The final option is powered by Safeguard Portable, which loads files and a secure PDF viewer onto a USB stick so that nothing has to be downloaded or online. The files will not work if transferred to another device or USB stick.
View and print logging
Organizations can properly safeguard classified information with Locklizard by tracking when and where users open and print files, as well as the devices and operating systems that are in use. Admins can therefore check for unusual usage and revoke access to the document if necessary. This only works if online access is allowed, and so is most suitable for official documents.
Irremovable, dynamic classification watermarks
As well as taking physical and technical measures to protect information, organizations must make sure personnel are aware of their responsibilities. Secret, Top Secret, and Official watermarks are a common way of reminding employees of their commitments.
Unlike most document watermarking systems (Word, Adobe Acrobat, etc.), Locklizard watermarks cannot be removed, and you can optionally use dynamic watermarks with user identifying information. Rather than having to manually add user information to each document for every user, dynamic watermarks automatically insert this information at view or print time. Watermarks can be different depending on whether the document is being viewed digitally or in physical form and can be placed anywhere on the page, including behind or on top of different layers of content.
The best choice for safeguarding classified information
Protecting classified information from unauthorized disclosure is difficult. Though few solutions have the capabilities to provide all of the elements required, the two that stand out are (ERM Enterprise Rights Management and (DRM Digital Rights Management) systems.
Compared to traditional ERM systems, Locklizard Safeguard DRM is simpler to set up and manage and better geared towards external sharing. Organizations can share sensitive and classified documents securely without insecure password or plugins, while enforcing access, location, expiry, and usage controls.
A combination of strong encryption, licensing, and DRM controls ensure that only authorized users can access documents and that their contents can not be extracted and shared with others.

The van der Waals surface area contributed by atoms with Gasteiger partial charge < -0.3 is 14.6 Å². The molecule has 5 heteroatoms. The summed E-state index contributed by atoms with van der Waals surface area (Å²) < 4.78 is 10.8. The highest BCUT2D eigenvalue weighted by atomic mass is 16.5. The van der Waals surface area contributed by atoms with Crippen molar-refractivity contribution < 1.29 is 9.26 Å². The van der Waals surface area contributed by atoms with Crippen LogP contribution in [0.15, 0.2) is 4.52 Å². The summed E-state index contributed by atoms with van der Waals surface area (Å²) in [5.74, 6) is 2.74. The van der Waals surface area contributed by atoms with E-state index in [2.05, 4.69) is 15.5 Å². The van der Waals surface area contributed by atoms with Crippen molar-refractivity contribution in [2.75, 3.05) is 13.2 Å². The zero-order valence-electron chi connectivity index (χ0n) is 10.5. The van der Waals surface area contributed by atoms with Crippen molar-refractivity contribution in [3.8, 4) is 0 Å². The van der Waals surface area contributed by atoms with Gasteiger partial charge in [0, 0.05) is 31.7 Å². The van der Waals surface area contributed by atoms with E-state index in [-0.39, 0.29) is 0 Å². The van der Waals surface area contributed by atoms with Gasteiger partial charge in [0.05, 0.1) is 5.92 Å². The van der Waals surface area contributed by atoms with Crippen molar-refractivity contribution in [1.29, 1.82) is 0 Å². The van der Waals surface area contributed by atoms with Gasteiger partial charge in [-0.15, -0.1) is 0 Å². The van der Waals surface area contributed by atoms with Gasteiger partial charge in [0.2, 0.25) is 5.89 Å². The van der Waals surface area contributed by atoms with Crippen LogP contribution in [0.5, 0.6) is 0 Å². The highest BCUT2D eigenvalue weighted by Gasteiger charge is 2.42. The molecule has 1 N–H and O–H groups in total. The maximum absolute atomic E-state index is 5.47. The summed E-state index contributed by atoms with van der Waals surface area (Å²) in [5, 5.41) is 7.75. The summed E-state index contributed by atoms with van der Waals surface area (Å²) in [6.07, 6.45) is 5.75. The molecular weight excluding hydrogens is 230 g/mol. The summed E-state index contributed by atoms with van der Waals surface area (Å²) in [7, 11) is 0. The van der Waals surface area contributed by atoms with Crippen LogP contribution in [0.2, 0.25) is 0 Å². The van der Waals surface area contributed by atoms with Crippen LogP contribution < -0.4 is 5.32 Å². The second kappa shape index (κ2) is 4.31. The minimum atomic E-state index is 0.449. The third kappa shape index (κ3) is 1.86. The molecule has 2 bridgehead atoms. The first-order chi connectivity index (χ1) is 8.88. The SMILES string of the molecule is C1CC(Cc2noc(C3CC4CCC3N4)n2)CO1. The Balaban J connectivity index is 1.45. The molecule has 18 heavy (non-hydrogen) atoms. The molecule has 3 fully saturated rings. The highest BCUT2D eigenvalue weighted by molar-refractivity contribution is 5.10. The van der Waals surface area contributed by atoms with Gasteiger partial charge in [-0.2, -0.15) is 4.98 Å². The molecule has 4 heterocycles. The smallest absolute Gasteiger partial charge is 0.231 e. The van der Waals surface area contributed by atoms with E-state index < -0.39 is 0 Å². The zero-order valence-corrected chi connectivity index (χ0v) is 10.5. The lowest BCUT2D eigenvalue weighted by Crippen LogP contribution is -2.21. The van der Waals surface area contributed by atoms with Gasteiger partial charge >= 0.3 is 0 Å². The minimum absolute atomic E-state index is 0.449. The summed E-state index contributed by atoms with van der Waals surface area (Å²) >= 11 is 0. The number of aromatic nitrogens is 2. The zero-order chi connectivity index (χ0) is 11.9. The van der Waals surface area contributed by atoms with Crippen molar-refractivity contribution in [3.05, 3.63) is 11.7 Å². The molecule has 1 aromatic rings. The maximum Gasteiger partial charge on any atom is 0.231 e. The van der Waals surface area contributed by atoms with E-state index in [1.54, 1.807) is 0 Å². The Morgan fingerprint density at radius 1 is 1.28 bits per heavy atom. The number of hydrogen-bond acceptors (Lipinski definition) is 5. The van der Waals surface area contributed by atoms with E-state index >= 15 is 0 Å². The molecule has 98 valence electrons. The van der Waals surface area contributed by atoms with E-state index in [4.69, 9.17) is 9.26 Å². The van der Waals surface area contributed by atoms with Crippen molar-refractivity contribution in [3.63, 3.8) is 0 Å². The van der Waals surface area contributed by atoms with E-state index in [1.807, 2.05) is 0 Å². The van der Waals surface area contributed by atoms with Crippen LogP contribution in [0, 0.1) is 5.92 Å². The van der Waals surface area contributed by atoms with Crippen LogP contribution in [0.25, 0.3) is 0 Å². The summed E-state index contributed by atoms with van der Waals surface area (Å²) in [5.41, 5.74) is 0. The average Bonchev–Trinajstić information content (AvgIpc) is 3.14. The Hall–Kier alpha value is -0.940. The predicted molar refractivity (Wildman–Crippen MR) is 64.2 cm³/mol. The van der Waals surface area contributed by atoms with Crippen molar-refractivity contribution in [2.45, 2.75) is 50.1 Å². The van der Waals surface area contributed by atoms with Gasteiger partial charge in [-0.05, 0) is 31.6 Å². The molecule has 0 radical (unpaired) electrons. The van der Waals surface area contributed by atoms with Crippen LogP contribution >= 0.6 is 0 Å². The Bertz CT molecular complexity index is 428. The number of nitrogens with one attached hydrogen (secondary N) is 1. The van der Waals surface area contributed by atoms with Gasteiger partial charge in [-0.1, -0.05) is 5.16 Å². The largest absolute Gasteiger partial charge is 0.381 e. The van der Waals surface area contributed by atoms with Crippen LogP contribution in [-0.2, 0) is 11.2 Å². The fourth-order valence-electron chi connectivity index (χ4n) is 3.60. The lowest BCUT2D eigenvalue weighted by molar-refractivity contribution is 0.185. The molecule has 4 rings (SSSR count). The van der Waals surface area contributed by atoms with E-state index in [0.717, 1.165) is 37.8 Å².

What does classified information mean?
Classified information refers to any material that a government body believes to be sensitive and in need of protection. Exactly what should be classified and what should not varies depending on the country and government body.
Where should DoD employees look for guidance on safeguarding classified information?
DoD employees should look at the NIPSOM manual and Executive Order 13526 for information on safeguarding classified information.
How do you safeguard classified information if you’re a contractor?
Contractors should get in touch with the relevant government body to determine the steps they must take to safeguard classified information. Beyond document protection with solutions like Locklizard, there will be certain physical and technical requirements the contractor must abide by when handling sensitive information.
Can Adobe Acrobat protect classified information?
No. Adobe Acrobat uses insecure password protection to attempt to prevent the opening of encrypted documents. Its editing and printing controls are even worse and can be removed in seconds with free online tools.
Is it possible to send classified information securely via email?
Yes. Documents with the official classification are sent via email every day. They must, however, meet certain standards, using strong encryption to protect them in transit and at rest. Locklizard allows organizations to do so whilst also preventing unauthorized sharing, copying and editing, after the document reaches its destination.
Which level of classified information could cause damage?
Any level of classification could cause damage. Official documents could cause damage more broadly, whereas secret and top-secret documents will cause damage to the country’s security or prosperity.
Is it illegal for journalists to publish classified information?
In many cases and countries, the publication of classified information by journalists is protected by freedom of press legislation. The bottom line is that should classified information leak, no matter how sensitive, a media blackout is far from guaranteed.